Anyone who thought President Donald Trump’s tariffs would have little impact on the global economy had better wake up and smell the coffee.
China’s economy is already getting slammed.
Their industrial growth is the worst in nearly 10 years.
In retail, the growth is the worst in 15 years.
And their auto sales are the worst in more than 30 years — down 12 percent in September, 13 percent in October and a whopping 16 percent in November.
“The economic news is disastrous,” says my friend Lee, a veteran Chinese businessman who just called me from Shanghai. “And the worst stats are the ones no one dares to publish.”
But China isn’t alone, and global investors know it. That’s why they dumped stocks again this morning and why global markets are tumbling.
Europe Next to Feel the Pain
The European Union was already reeling long before Trump came along. The big difference now is that their troubles are reaching critical mass and coming to a head …
- Italy’s budget deficit is out of control. The government just promised to slash it down to 2 percent of GDP. But it’s too much, too soon for Italy’s sick economy and too little, too late to satisfy European lenders.
- In the UK, any hope of a Brexit deal has been smashed.
- In France, the entire economy is vulnerable to spreading street unrest.
- Greek and Italian banks are in distress — again. This “illustrates a deeper problem in Europe,” says the Bloomberg editorial board. “The financial system’s overseers haven’t done nearly enough to prepare for the next crisis.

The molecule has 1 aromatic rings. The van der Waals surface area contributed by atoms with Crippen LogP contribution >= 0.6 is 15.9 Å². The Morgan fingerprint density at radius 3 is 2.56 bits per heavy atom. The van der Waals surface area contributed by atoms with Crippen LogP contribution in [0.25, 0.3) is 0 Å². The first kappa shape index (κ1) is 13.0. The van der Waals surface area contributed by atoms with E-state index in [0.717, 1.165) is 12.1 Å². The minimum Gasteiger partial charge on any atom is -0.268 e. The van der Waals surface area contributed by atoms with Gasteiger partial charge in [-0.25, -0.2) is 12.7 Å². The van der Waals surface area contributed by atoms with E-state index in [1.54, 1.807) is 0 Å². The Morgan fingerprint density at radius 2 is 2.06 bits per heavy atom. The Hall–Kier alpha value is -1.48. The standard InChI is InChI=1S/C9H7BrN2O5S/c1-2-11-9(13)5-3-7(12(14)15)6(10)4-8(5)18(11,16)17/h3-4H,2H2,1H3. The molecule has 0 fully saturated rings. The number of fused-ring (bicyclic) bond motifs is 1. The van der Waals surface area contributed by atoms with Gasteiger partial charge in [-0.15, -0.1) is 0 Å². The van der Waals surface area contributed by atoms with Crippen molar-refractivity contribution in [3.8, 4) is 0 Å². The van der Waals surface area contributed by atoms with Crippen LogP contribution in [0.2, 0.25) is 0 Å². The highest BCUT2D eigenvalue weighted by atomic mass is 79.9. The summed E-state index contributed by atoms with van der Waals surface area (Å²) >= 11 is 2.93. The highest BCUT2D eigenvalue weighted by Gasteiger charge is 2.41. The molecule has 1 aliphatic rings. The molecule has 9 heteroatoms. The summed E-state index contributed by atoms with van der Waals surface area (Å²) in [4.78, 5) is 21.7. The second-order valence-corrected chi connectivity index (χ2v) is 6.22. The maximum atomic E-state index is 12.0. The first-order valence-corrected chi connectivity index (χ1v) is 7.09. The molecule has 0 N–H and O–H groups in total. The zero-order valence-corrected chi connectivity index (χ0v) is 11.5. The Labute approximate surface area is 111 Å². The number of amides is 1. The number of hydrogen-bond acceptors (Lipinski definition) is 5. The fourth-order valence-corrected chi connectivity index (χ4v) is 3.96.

No wonder the euro is getting killed! No wonder it’s now within a half cent of an 18-month low.
Adding insult to injury, the European Central Bank just made two shocking announcements in one breath: Cutting its growth forecasts AND ending its bond-buying stimulus program.
Counting on more happy-go-lucky money printing to bail out the global economy? If so, this news should send a shiver up your spine.
U.S. Holding Up. But for How Long?
U.S. retail sales were just announced this morning, up 0.2 percent and in line with expectations.
Industrial production was up 0.6 percent, or double Wall Street’s forecast. Jobless claims have plunged.
So for now at least, the U.S. economy is still humming along.
But investors are looking into the future. They’re dumping stocks that do best in an expanding economy, like financials, transports and materials … while buying stocks that do better in recessions, like consumer staples and utilities.
Meanwhile, an even bigger shift is taking place in U.S. credit markets: Bond investors are suddenly waking up to the fact that too many high-risk companies have borrowed too much easy money for too long. So they’re dumping everything associated with higher risk.
Just in the last two months, they’ve yanked $27 billion from mutual funds that hold riskier bonds and loans. And they’re demanding the highest yields since Trump was elected.
All this is happening even before the U.S. and the world feel the aftershocks of China’s slumping economy. So watch out. It could be just the beginning.
Our recommendation: Reduce exposure. Build cash. And keep it in the safest place you can.
Good luck and God bless!